The Life Aquatic

Posted by Graeme Lyons , Saturday 9 October 2010 21:47

I am writing this from Flatford Mill Field Centre where I am spending the weekend on an aquatic snails identification course. I have (so far) found, keyed-out and identified about 10 aquatic molluscs. I even got a video of a translucent Keeled Ramshorn's Planorbis carinatus heart beating, although I have not been able to upload it onto my laptop yet. Anyway, here are a few of the species I have looked at so far:
This is the Whirlpool Ramshorn Anisus vortex, it's quite common but has a much rarer cousin that is found in some sites in Sussex.
This tiny translucent species is the Lake Limpet Acroloxus lacustris, note how the spur does not project parallel to the long axis of the animal and goes off to one side.
This one was my favourite, a really pretty little snail called the River Nerite Theodoxus fluviatilis that looks like the Slipper Limpets you get on Brighton beach, only much smaller and it's also (probably) native. It even has the little ledge underneath that the Slipper Limpet has.
Finally, this snail has an operculum (a door that locks it in) that sticks to its body when the snail is out of its shell. It's called the Common Bithynia Bithynia tentaculata. Operculums can have spiral patterns or concentric rings. This one has concentric rings.
Also, I've had a fish tick! We have caught at least four Spined Loach Cobitis taenia. I used to catch Stone Loach Barbatula barbatula by hand in the brook by my house when I was a kid and I thought these looked very different straight away. They are quite compressed laterally with a bullish face, square-ended tail and more obvious spotting along the body. They also have spines under the eye which are very hard to see, until you get one stuck in your hand that is. Spined Loach appears to be much more restricted in its distribution than Stone Loach too.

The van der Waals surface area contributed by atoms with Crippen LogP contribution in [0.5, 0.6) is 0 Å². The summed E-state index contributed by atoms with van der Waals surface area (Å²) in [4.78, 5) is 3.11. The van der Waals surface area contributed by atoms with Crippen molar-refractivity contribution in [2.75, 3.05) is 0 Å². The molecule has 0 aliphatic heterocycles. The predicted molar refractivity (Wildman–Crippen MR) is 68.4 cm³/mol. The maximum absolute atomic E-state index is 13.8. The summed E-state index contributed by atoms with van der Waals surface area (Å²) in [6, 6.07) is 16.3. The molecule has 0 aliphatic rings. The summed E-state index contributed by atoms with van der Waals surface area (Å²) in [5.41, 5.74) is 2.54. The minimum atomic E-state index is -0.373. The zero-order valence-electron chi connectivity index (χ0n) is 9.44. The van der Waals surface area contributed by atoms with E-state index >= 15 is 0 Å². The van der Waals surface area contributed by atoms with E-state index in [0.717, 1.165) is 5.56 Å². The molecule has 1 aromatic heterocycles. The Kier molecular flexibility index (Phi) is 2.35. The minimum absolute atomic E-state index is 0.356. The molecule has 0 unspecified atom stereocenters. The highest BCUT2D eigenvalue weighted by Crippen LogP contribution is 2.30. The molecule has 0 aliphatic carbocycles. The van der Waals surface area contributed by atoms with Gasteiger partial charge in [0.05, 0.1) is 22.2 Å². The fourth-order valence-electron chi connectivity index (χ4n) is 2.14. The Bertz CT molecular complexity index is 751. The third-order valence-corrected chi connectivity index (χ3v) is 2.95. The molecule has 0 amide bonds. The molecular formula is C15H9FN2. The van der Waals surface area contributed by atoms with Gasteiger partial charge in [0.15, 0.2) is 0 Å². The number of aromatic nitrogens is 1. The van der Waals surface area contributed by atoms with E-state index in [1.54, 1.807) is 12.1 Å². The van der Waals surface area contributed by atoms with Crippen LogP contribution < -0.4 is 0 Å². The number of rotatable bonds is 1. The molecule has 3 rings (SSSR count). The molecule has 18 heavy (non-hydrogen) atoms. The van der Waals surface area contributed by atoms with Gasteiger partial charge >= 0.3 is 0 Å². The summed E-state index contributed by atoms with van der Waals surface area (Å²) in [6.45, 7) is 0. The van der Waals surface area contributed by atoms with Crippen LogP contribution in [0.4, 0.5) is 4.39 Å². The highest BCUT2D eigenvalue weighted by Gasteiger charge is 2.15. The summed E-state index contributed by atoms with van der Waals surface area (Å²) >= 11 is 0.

Whilst I'm on the subject of fish, we pulled this little Elver (instantly christened Elvis) out of an old muddy ditch whilst looking for snails. It's been a long time since I saw an Eel, I really miss the electrofishing that Matt Self and I used to do at the RSPB. Freezing cold, covered in Eel slime, exhausted  from carrying boats and generators but we got to see some of the best reserves from places few people ever get to see. Eels are probably one of my favourite species in the UK for that reason alone. I can smell the Eel slime just thinking about them. Mmm!
Whilst we were having lunch, I spotted a squash bug on a barn and thought it looked a little more slender. than the common species. I was sure it was not Dock Bug Coreus marginatus and soon figured out it was Box Bug Gonocerus acuteangulatus. It appears that this once very restricted (RDB1) species has recently undergone a rapid expansion after changing its habits and not being so picky about its food. All the same, it's great to see one and another new species for my list.

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